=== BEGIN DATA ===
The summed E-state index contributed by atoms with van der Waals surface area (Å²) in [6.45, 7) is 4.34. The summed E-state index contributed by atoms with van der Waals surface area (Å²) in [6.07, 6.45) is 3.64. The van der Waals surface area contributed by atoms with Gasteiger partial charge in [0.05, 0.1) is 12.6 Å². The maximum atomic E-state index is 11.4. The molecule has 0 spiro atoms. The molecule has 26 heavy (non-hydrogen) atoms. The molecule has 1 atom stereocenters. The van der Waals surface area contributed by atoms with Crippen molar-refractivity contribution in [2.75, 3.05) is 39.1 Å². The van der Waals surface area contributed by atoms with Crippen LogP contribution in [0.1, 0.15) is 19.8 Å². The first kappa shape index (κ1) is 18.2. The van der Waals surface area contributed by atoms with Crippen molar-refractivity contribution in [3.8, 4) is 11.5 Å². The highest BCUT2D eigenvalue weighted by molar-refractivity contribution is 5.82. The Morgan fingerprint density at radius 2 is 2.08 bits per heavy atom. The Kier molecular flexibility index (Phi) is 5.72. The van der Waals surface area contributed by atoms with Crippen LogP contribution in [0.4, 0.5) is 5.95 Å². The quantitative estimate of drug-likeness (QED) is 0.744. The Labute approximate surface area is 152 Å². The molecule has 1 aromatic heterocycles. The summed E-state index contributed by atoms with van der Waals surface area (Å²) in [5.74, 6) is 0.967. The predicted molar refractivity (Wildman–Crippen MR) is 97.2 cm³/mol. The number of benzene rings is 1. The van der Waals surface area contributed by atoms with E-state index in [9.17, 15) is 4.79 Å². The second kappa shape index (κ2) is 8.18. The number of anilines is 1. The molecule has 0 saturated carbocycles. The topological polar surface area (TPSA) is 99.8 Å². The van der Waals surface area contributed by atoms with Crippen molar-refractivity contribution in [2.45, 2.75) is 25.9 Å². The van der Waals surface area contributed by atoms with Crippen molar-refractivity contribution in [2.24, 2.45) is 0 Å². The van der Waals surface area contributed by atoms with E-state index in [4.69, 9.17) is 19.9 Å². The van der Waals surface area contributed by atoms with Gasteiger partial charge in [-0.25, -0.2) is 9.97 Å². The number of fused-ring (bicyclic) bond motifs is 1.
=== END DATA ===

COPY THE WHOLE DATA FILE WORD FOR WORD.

The summed E-state index contributed by atoms with van der Waals surface area (Å²) in [6.45, 7) is 4.34. The summed E-state index contributed by atoms with van der Waals surface area (Å²) in [6.07, 6.45) is 3.64. The van der Waals surface area contributed by atoms with Gasteiger partial charge in [0.05, 0.1) is 12.6 Å². The maximum atomic E-state index is 11.4. The molecule has 0 spiro atoms. The molecule has 26 heavy (non-hydrogen) atoms. The molecule has 1 atom stereocenters. The van der Waals surface area contributed by atoms with Crippen molar-refractivity contribution in [2.75, 3.05) is 39.1 Å². The van der Waals surface area contributed by atoms with Crippen LogP contribution in [0.1, 0.15) is 19.8 Å². The first kappa shape index (κ1) is 18.2. The van der Waals surface area contributed by atoms with Crippen molar-refractivity contribution in [3.8, 4) is 11.5 Å². The highest BCUT2D eigenvalue weighted by molar-refractivity contribution is 5.82. The Morgan fingerprint density at radius 2 is 2.08 bits per heavy atom. The Kier molecular flexibility index (Phi) is 5.72. The van der Waals surface area contributed by atoms with Crippen LogP contribution in [0.4, 0.5) is 5.95 Å². The quantitative estimate of drug-likeness (QED) is 0.744. The Labute approximate surface area is 152 Å². The molecule has 1 aromatic heterocycles. The summed E-state index contributed by atoms with van der Waals surface area (Å²) in [5.74, 6) is 0.967. The predicted molar refractivity (Wildman–Crippen MR) is 97.2 cm³/mol. The number of benzene rings is 1. The van der Waals surface area contributed by atoms with E-state index in [9.17, 15) is 4.79 Å². The second kappa shape index (κ2) is 8.18. The number of anilines is 1. The molecule has 0 saturated carbocycles. The topological polar surface area (TPSA) is 99.8 Å². The van der Waals surface area contributed by atoms with Crippen molar-refractivity contribution in [2.45, 2.75) is 25.9 Å². The van der Waals surface area contributed by atoms with Crippen molar-refractivity contribution in [2.24, 2.45) is 0 Å². The van der Waals surface area contributed by atoms with E-state index in [4.69, 9.17) is 19.9 Å². The van der Waals surface area contributed by atoms with Gasteiger partial charge in [-0.25, -0.2) is 9.97 Å². The number of fused-ring (bicyclic) bond motifs is 1.